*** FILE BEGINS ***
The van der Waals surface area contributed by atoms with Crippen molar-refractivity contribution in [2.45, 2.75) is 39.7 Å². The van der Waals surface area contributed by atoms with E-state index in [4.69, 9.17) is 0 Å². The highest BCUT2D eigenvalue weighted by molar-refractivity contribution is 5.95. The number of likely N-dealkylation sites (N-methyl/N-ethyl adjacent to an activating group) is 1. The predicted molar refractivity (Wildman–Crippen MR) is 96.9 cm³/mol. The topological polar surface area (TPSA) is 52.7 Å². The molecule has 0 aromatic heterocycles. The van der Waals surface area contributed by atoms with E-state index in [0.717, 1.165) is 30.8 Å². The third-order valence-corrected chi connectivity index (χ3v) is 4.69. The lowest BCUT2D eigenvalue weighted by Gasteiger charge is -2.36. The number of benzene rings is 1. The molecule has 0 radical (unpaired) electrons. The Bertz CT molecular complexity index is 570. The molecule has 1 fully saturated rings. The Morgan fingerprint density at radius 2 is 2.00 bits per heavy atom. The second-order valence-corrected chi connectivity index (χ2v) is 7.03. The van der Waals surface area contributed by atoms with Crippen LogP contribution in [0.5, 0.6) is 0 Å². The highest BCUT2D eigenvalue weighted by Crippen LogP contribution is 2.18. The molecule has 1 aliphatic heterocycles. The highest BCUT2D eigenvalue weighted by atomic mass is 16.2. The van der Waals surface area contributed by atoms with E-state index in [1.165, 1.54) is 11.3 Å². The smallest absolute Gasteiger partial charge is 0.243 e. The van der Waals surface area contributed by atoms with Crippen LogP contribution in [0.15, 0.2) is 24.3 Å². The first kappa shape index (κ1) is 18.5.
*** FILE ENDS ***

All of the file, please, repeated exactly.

The van der Waals surface area contributed by atoms with Crippen molar-refractivity contribution in [2.45, 2.75) is 39.7 Å². The van der Waals surface area contributed by atoms with E-state index in [4.69, 9.17) is 0 Å². The highest BCUT2D eigenvalue weighted by molar-refractivity contribution is 5.95. The number of likely N-dealkylation sites (N-methyl/N-ethyl adjacent to an activating group) is 1. The predicted molar refractivity (Wildman–Crippen MR) is 96.9 cm³/mol. The topological polar surface area (TPSA) is 52.7 Å². The molecule has 0 aromatic heterocycles. The van der Waals surface area contributed by atoms with E-state index in [0.717, 1.165) is 30.8 Å². The third-order valence-corrected chi connectivity index (χ3v) is 4.69. The lowest BCUT2D eigenvalue weighted by Gasteiger charge is -2.36. The number of benzene rings is 1. The molecule has 0 radical (unpaired) electrons. The Bertz CT molecular complexity index is 570. The molecule has 1 fully saturated rings. The Morgan fingerprint density at radius 2 is 2.00 bits per heavy atom. The second-order valence-corrected chi connectivity index (χ2v) is 7.03. The van der Waals surface area contributed by atoms with Crippen LogP contribution in [0.5, 0.6) is 0 Å². The highest BCUT2D eigenvalue weighted by Crippen LogP contribution is 2.18. The molecule has 1 aliphatic heterocycles. The highest BCUT2D eigenvalue weighted by atomic mass is 16.2. The van der Waals surface area contributed by atoms with E-state index in [1.165, 1.54) is 11.3 Å². The smallest absolute Gasteiger partial charge is 0.243 e. The van der Waals surface area contributed by atoms with Crippen LogP contribution in [0.15, 0.2) is 24.3 Å². The first kappa shape index (κ1) is 18.5.